The result is a powerful novel of social and political transformation.

Ideally, The Unmooring will be chosen not just by libraries interested in political fiction about the 1960s era, but by book clubs discussing the unique dovetailing of civil rights and social issues that prompted extraordinary behaviors and responses from the American public during these times, dividing generations and evolving a revised set of values that resonated over the decades to come.

When We Lost Touch
Susan Kraus
Flint Hills Publishing
9781953583369, $16.99 Paperback; $2.99 Kindle

Since the advent of COVID, many books have attempted to capture the sense and experience of the pandemic years. Few hold the power and ability to immerse the reader in this experience as strongly as When We Lost Touch, a novel that comes from the perspective of therapist Grace McDonald, who returns home from a cruise to find life vastly changed.

Zoom and online meetings have replaced college and in-person encounters. Life is locked down. Grace's best friend Katrina has contracted COVID, but isn't recovering. Nobody knows why, nobody knows what will happen, and life is at a standstill.

The fact that Grace is a therapist helps reinforce the vast psychological changes buffeting the world during this pandemic, adding to a story that serves as both a history of these times and a reflection of the experiences of those living through them.

Through the pandemic creates the overlay of a revised life, life goes on. Issues of prejudice and racism, social discord, psychological trauma, and the ethics of narcissistic, self-serving actions are profiled against this pandemic backdrop to lend a sense of evolutionary process to the characters' lives.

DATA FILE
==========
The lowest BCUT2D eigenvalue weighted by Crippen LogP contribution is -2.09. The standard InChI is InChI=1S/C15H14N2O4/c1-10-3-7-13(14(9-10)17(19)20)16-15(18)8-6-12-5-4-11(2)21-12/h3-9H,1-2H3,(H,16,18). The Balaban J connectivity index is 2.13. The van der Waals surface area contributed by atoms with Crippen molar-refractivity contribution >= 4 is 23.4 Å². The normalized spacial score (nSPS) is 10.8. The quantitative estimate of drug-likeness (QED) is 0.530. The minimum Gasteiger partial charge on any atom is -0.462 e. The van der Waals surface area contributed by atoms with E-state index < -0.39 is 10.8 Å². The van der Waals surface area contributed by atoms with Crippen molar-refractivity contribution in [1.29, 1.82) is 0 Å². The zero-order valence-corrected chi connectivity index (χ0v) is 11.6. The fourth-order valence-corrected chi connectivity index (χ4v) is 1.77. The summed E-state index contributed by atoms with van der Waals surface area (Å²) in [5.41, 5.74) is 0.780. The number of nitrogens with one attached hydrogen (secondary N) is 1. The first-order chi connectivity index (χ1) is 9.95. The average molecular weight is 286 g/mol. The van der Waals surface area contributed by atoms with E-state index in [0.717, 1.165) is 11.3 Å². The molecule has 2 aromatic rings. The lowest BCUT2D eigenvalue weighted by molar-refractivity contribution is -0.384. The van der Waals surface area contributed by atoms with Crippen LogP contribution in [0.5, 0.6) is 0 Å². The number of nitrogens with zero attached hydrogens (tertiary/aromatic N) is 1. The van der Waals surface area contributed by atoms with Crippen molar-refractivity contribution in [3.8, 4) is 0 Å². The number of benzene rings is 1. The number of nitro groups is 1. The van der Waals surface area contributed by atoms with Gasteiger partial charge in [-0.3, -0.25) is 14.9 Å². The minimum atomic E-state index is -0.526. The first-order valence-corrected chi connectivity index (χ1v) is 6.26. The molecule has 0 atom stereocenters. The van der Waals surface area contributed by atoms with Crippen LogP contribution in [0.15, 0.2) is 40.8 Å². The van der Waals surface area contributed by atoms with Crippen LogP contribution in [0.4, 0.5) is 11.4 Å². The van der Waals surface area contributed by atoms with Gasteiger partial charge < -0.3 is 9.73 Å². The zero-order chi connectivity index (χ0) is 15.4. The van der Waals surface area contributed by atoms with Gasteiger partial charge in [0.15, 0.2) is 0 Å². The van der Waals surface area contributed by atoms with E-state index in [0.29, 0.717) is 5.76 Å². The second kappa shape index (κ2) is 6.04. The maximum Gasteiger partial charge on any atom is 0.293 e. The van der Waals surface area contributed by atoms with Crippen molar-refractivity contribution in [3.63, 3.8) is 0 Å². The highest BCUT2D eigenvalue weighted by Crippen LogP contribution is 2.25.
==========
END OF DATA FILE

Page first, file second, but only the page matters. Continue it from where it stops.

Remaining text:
Susan Kraus doesn't shy away from political inspection, either. The policies and decisions of the Trump administration and the perceptions and interpretations of these political choices by the general public are included as a myriad of characters confront COVID on many different levels.

More so than most novels about these times, When We Lost Touch captures the chaotic nature of fast-paced events that take over ordinary lives.

Historical context notes are injected throughout to lend a sense of reality to the timeline of events in the story. This helps ground the experiences and changes that occur over the years, serving as good reminders of the novel's foundations in real experiences and lives.

The insights from various characters as they await a cure, a solution, and the return of their old lives are particularly well written:

"What are your ages again?" Grace asked. "And what are the breakdowns by age for the tiers?" She was trying to back away from going down the Trump rabbit hole. Or was it Trump quicksand? It was a harsh moment when they did the numbers. For some it would be a few months. For Kayla, the youngest in the group, it could be as late as summer. They knew that every damn day until then, any one of them could get infected, suffer, and even die while protection was almost within reach, almost, just around the corner. Like drowning when you could see the Coast Guard coming. Just not soon enough."

The result is an authoritative fictional documentary of the COVID years that will both resonate with those living them now and educate future readers about the psychological, political, and social turmoil the pandemic introduced into nearly every facet of life around the world.

Libraries looking for potent fictional representations of these times need look no further than When We Lost Touch for a powerful saga grounded in the reality of shifting lives.

The Man Who Screams at Nightfall and Other Stories
Rush Leaming
9780999745670, $12.99 Paper/$4.99 ebook

The Man Who Screams at Nightfall and Other Stories presents interconnected short stories of travel, self-discovery, and mental illness. Rush Leaming explains, in his introduction, that these stories originated as independent short writings produced during the 1990s to early 2000s. Only when he looked back at their sum result did he realize that they actually served as a cathartic examination of self-discovery, mental illness, and life.

Think Herman Hesse's classic Siddhartha, if it appeared as a series of interconnected life inspections in short stories that followed a mental journey. That's the flavor of this collection, which piques reader minds and hearts with powerful inspections. At this point, it is appropriate to caution that some of these inspections arrive with graphic violence and angst. This is not a collection for the faint-hearted, but a flowing river of examination that prompts anguish and understanding alike.

Take the opening title story "The Man Who Screams At Nightfall." The story takes place in Zaire, where the first-person narrator daily passes local fix-it man Kachamba.